Speeches And Statements
September 12, 2000



Statement of

[Page: H7455]

  • Mr. Speaker, today, we find ourselves debating an intolerance-laden bill advanced by those who will claim to be the `tolerant' ones. What the bill's proponents are really saying is that they are intolerant of an individual's freedom to associate with those whom they, as individuals, see fit. Two vital issues are raised by this bill's ascendancy to the House floor. The first is that of our constitutional right to freedom of association. The second being the notion of `federal charters.'

  • On June 28, the U.S. Supreme Court ruled that the Boy Scouts of America was within its rights when the private organization expelled an adult scout leader because he was gay. In its five-to-four opinion, the court found that requiring the Boy Scouts to admit homosexuals violated the group's free association rights.

  • Nevertheless, this Congress has decided to bring to the floor a bill attempting to penalize this private group of citizens for exercising their first amendment `freedom of association' rights. This is very close to denying the very right itself. To the extent the Boy Scouts should be penalized for their exercise of free association (or exclusion in this case), that penalty should only manifest itself through other private citizens exercising their freedom not to associate with individuals or groups whose associations (or lack therof) they find offensive.

  • As to the `federal charter', where do we find authority for the federal government to charter organizations it deems `honorable'? To the extent the `charter' is an honorary title awarded by Congress to organizations which is then ultimately used to threaten exercise of the right to freedom of association, I suggest we repeal not only the Boy Scout's charter but all federal charters such that they won't be used as tools of federal meddling.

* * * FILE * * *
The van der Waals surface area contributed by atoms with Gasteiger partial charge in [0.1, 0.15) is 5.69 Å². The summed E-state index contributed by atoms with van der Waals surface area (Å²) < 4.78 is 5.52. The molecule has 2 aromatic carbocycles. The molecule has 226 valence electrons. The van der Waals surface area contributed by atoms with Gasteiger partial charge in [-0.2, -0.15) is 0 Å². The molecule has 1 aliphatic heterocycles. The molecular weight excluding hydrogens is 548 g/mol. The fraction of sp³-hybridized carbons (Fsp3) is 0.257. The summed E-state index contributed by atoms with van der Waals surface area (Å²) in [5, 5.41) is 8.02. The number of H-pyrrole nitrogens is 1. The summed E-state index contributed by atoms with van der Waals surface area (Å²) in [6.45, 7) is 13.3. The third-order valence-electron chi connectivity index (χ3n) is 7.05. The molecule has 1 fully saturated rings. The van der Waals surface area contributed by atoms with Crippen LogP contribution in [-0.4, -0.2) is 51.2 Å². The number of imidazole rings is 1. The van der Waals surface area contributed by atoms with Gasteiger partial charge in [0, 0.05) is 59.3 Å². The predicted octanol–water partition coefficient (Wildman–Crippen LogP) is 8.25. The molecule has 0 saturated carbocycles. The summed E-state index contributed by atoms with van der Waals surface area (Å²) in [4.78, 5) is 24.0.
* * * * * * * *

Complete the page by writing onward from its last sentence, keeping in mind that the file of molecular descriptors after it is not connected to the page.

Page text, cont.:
• While I hesitate to further propagate this system of federal charters by which the federal government manipulates private groups, I despise more so this congressional attempt to penalize the Boy Scouts for merely exercising their constitutional rights--or as syndicated columnist Charley Reese recently put it in the Orlando Sentinel:

  • I think that it's time for all patriotic organizations that have these federal charters to surrender those documents. It is impossible for a dishonorable organization to honor anyone. And these charters are, practically speaking, worthless. If the federal government believes that mindless non-discrimination trumps morality, then it's time to disassociate from such bad company.